This literary debut kept me guessing the whole time! I loved the way the story laid out – part flashbacks of the twins life, part sleuthing, part messed-up love story. This debut novel was everything I was hoping it would be. Even though I couldn’t stand them, the Antipova family had me enthralled. Alcoholics all, this family is a train wreck. Ava, an emotional recluse, is dealing with a mother with dementia, a father who abandoned her, and a drugged-up sister whose death was either suicide, homicide, an accident or faked. She was pretty much drunk the entire novel as she attempted to discover what happened to Zelda. The tragic history of this family unfolded throughout the book. I saw a clearer picture of why Ava and Zelda acted the way they did. The book was immersive and I simply couldn’t put it down. A great story for those that liked Gone Girl, Luckiest Girl Alive and Girl on the Train.Exit West by Mohsin Hamid
Published by Penguin on March 7th 2017
Genres: Fiction, Political, Cultural Heritage, Literary
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Dead Letters by Caite Dolan-Leach
“It was as if Hamid knew what was going to happen to America and the world, and gave us a road map to our future… At once terrifying and … oddly hopeful.” –Ayelet Waldman, The New York Times Book Review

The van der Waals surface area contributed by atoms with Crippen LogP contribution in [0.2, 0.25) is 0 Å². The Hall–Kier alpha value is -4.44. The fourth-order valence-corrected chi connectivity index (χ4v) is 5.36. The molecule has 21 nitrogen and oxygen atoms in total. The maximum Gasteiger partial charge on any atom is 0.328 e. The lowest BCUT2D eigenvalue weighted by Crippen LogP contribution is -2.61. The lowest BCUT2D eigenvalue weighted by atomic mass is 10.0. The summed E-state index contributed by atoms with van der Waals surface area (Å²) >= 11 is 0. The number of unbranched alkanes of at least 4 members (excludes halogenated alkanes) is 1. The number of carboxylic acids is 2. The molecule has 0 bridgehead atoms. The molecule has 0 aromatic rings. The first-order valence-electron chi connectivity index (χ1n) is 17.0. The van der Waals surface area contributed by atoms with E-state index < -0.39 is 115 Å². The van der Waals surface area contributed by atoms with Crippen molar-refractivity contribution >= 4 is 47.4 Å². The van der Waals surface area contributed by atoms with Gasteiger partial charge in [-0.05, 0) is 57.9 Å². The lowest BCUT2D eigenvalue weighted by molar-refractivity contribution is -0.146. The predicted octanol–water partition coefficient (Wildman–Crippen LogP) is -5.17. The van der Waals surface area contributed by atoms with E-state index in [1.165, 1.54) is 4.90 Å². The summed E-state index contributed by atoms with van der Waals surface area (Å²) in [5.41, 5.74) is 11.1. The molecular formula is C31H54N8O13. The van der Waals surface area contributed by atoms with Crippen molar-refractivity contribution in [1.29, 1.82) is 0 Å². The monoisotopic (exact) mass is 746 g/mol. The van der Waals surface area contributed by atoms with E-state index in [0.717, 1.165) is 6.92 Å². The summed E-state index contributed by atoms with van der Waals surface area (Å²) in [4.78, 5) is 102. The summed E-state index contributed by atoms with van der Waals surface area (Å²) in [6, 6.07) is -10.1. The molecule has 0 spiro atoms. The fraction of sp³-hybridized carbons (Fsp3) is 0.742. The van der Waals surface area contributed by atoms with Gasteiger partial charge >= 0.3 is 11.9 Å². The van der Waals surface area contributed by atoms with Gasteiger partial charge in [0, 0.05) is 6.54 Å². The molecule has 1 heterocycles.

“A breathtaking novel…[that] arrives at an urgent time.” –NPR.org
“Moving, audacious, and indelibly human.” –Entertainment Weekly, “A” rating
As featured on the cover of the New York Times Book Review, in the Skimm, on Fresh Air, and elsewhere, an astonishingly visionary love story that imagines the forces that drive ordinary people from their homes into the uncertain embrace of new lands.
In a country teetering on the brink of civil war, two young people meet—sensual, fiercely independent Nadia and gentle, restrained Saeed. They embark on a furtive love affair, and are soon cloistered in a premature intimacy by the unrest roiling their city. When it explodes, turning familiar streets into a patchwork of checkpoints and bomb blasts, they begin to hear whispers about doors—doors that can whisk people far away, if perilously and for a price. As the violence escalates, Nadia and Saeed decide that they no longer have a choice. Leaving their homeland and their old lives behind, they find a door and step through. . . .
Exit West follows these remarkable characters as they emerge into an alien and uncertain future, struggling to hold on to each other, to their past, to the very sense of who they are. Profoundly intimate and powerfully inventive, it tells an unforgettable story of love, loyalty, and courage that is both completely of our time and for all time.
Published by Random House Publishing Group on February 21st 2017
Genres: Fiction, Literary, Thrillers, Suspense, Contemporary Women
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A missing woman leads her twin sister on a twisted scavenger hunt in this clever debut novel that will keep you guessing until the end—for readers of Gone Girl and The Girl Before.